ROME/MILAN The 90-year old founder of Italian supermarket chain Esselunga is considering a sale of the group and has picked Citigroup (C.N) as adviser to assess expressions of interest from private equity funds, two sources close to the matter said on Monday.
One of the sources said that CVC Capital Partners [CVC.UL] and Blackstone (BX.N) had expressed interest in Italy's third-largest supermarket chain, which had revenue of 7.3 billion euros ($8.2 billion) last year.
The second source said the board of the family holding that owns Esselunga had been convened on Monday to give an advisory mandate to Citi but gave no further details.
Citi and Esselunga declined to comment.
Esselunga, founded in 1957 by Bernardo Caprotti and his brothers, together with Nelson Rockefeller, operates mainly in the wealthy north of Italy and focuses on medium and large supermarkets as well as its online business.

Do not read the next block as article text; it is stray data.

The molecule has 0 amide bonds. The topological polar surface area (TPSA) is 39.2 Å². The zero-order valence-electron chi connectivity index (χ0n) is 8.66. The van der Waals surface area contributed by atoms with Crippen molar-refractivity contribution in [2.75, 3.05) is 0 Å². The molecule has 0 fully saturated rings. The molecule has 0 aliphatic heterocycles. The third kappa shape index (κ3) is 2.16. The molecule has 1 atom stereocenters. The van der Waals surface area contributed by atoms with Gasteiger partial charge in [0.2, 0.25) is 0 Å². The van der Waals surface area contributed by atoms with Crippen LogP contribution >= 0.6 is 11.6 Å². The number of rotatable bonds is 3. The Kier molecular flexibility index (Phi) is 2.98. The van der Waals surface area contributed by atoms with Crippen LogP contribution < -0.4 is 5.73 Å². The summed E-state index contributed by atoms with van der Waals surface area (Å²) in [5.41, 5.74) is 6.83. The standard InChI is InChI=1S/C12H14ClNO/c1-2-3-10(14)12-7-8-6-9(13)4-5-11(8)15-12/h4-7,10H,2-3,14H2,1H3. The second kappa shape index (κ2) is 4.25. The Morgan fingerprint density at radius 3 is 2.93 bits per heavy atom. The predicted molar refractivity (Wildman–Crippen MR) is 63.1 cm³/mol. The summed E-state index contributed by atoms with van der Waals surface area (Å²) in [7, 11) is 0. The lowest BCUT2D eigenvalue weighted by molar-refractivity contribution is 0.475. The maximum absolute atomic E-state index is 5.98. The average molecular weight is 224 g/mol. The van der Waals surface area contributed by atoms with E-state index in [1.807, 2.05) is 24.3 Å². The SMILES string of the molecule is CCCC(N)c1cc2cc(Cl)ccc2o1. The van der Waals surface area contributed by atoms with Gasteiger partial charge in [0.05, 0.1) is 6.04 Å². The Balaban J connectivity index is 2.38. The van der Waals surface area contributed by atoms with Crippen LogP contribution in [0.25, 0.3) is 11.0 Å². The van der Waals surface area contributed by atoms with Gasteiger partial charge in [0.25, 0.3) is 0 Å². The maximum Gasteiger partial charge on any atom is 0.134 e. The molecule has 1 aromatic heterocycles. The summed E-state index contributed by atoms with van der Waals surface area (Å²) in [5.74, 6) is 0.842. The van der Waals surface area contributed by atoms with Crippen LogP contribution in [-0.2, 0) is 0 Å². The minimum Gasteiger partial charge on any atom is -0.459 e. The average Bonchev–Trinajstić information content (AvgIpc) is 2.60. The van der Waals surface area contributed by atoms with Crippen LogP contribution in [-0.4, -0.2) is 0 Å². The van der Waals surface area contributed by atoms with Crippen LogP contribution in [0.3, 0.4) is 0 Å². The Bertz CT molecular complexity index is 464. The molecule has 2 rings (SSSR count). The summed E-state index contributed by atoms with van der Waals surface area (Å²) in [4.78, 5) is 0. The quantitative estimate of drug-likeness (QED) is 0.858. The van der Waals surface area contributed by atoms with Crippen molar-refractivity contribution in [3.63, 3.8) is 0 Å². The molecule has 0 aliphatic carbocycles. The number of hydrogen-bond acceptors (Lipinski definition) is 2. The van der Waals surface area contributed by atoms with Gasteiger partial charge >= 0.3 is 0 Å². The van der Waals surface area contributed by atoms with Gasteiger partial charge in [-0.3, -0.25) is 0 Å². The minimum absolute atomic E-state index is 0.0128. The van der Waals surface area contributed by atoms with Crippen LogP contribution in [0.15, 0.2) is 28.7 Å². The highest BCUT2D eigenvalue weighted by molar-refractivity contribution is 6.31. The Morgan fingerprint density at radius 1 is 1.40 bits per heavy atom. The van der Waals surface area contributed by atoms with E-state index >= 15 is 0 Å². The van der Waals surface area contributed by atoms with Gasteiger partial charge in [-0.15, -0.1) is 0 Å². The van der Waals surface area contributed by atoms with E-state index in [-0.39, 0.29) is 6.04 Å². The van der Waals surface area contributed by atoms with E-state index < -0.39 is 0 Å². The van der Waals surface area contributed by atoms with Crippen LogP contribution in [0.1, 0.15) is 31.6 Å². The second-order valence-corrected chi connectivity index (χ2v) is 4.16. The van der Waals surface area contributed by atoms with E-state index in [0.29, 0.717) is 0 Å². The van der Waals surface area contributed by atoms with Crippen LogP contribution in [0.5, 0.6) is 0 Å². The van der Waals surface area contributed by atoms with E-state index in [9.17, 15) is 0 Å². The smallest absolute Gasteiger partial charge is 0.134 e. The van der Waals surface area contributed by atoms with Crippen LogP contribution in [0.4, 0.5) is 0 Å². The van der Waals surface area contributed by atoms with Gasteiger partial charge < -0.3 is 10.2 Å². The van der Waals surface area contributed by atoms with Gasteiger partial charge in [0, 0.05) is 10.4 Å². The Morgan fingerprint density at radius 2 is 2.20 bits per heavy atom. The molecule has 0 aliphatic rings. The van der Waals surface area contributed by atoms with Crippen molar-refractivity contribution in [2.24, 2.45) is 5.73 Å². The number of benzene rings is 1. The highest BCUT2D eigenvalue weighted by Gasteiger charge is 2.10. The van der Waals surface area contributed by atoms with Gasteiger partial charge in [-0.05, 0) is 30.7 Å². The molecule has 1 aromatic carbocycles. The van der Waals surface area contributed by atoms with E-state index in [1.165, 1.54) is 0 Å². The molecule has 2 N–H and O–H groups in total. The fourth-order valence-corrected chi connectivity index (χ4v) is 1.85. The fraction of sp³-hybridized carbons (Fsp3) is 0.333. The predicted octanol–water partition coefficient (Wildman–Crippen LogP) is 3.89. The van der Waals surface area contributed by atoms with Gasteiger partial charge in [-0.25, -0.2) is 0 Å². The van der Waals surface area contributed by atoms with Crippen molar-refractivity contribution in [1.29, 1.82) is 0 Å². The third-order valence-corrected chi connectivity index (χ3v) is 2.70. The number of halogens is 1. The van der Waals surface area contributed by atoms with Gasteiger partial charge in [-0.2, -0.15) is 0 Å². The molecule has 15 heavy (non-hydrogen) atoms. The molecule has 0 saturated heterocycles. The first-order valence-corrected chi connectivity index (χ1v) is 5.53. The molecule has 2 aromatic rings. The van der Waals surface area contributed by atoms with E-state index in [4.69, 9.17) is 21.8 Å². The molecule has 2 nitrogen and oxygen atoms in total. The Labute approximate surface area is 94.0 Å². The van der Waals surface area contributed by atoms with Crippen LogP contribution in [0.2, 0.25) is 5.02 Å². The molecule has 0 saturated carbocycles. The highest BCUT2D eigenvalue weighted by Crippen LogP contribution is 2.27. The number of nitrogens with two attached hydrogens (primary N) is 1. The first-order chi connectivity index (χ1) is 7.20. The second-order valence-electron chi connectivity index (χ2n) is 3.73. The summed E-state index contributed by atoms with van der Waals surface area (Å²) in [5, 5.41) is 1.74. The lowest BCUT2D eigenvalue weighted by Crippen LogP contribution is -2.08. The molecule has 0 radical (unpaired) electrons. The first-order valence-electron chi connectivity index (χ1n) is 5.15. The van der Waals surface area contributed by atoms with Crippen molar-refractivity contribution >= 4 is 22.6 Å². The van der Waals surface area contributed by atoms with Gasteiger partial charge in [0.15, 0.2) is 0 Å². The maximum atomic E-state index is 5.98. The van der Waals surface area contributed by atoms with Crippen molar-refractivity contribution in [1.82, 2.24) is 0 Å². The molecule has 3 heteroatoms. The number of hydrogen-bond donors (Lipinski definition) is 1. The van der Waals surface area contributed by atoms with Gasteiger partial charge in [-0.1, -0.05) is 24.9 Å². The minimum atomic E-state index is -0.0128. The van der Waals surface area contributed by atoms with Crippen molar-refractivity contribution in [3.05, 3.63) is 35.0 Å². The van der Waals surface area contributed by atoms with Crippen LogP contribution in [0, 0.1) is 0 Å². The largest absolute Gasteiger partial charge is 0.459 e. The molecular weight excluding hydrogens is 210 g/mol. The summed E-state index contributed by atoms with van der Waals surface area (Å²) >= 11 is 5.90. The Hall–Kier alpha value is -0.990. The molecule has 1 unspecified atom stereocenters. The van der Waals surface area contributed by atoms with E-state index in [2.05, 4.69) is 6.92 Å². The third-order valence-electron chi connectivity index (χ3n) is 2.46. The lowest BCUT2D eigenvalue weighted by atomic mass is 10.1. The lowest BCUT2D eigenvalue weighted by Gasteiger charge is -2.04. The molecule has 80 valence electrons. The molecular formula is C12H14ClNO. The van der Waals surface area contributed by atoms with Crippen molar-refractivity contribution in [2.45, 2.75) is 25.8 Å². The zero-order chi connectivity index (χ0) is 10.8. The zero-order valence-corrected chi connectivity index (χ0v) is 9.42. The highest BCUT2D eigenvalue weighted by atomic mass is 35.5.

The unlisted chain is worth between 4 billion euros and 6 billion euros, depending on the real estate that could be sold with the stores, La Repubblica newspaper reported at the weekend.
Italy's retail market is highly fragmented and supermarket chains are smaller than in other large European economies, prompting calls for consolidation.
Caprotti, a secretive yet outspoken figure from a long line of Italian businessmen, has previously been reported to have rejected overtures from Britain's Tesco (TSCO.L) and U.S. giant Wal-Mart (WMT.N), which he once described as the "antithesis of Esselunga".
Caprotti has in the past aired his views in letters to newspapers and in 2007 wrote a book taking aim at Italy's cooperative supermarkets, but did not hold a press conference until he was into his eighties.
The billionaire businessman, who has been in a long-running legal dispute with the two children of his first marriage over ownership of the chain, stepped down as Esselunga chairman in 2011 and resigned from all executive functions at the company in 2013.
(Writing by Stephen Jewkes and Silvia Aloisi; Editing by David Goodman)